Our readers are now becoming pretty familiar with our principal hero, Mr. Jorrocks, and we hope he improves on acquaintance. Our fox-hunting friends, we are sure, will allow him to be an enthusiastic member of the brotherhood, and though we do not profess to put him in competition with Musters, Osbaldeston, or any of those sort of men, we yet mean to say that had his lot been cast in the country instead of behind a counter, his keenness would have rendered him as conspicuous—if not as scientific—as the best of them.
For a cockney sportsman, however, he is a very excellent fellow—frank, hearty, open, generous, and hospitable, and with the exception of riding up Fleet Street one Saturday afternoon, with a cock-pheasant’s tail sticking out of his red coat pocket, no one ever saw him do a cock tail action in his life.
The circumstances attending that exhibition are rather curious.—He had gone out as usual on a Saturday to have a day with the Surrey, but on mounting his hunter at Croydon, he felt the nag rather queer under him, and thinking he might have been pricked in the shoeing, he pulled up at the smith’s at Addington to have his feet examined. This lost him five minutes, and unfortunately when he got to the meet, he found that a “travelling fox” had been tallied at the precise moment of throwing off, with which the hounds had gone away in their usual brilliant style, to the tune of “Blue bonnets are over the border.” As may be supposed, he was in a deuce of a rage; and his first impulse prompted him to withdraw his subscription and be done with the hunt altogether, and he trotted forward “on the line,” in the hopes of catching them up to tell them so. In this he was foiled, for after riding some distance, he overtook a string of Smithfield horses journeying “foreign for Evans,” whose imprints he had been taking for the hoof-marks of the hunters. About noon he found himself dull, melancholy, and disconsolate, before the sign of the “Pig and Whistle,” on the Westerham road, where, after wetting his own whistle with a pint of half-and-half, he again journeyed onward, ruminating on the uncertainty and mutability of all earthly affairs, the comparative merits of stag-, fox-, and hare-hunting, and the necessity of getting rid of the day somehow or other in the country.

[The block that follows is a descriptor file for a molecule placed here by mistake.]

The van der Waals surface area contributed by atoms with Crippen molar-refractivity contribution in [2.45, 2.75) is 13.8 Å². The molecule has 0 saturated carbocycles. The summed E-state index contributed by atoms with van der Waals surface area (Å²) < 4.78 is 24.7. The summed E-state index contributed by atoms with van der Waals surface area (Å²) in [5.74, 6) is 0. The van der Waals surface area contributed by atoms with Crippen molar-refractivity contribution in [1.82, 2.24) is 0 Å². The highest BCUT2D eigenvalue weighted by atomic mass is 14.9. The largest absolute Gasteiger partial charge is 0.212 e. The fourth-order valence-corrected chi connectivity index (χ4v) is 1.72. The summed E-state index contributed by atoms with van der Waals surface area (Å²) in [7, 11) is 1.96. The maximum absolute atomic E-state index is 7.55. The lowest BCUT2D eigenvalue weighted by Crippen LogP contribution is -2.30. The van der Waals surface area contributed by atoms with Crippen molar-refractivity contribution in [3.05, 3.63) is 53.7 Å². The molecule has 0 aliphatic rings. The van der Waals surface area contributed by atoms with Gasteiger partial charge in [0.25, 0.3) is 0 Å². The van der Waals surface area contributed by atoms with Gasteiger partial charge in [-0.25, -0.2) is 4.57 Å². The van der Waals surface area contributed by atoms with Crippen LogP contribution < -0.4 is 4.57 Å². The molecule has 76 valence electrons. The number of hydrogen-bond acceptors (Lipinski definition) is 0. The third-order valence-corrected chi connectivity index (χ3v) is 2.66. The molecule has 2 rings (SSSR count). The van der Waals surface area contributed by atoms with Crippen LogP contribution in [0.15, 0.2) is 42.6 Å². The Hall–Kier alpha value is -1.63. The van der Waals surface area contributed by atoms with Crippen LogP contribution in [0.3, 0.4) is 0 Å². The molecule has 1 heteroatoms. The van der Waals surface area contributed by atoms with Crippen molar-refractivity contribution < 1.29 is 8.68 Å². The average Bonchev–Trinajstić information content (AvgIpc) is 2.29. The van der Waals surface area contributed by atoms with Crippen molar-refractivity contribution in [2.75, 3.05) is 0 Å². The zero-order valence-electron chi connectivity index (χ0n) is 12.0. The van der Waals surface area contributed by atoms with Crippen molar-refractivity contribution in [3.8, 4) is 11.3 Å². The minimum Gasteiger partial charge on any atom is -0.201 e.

[Footnote 13: He might well be called a “travelling fox,” for it was said he had just travelled down from Herring’s, in the New Road, by the Bromley stage.]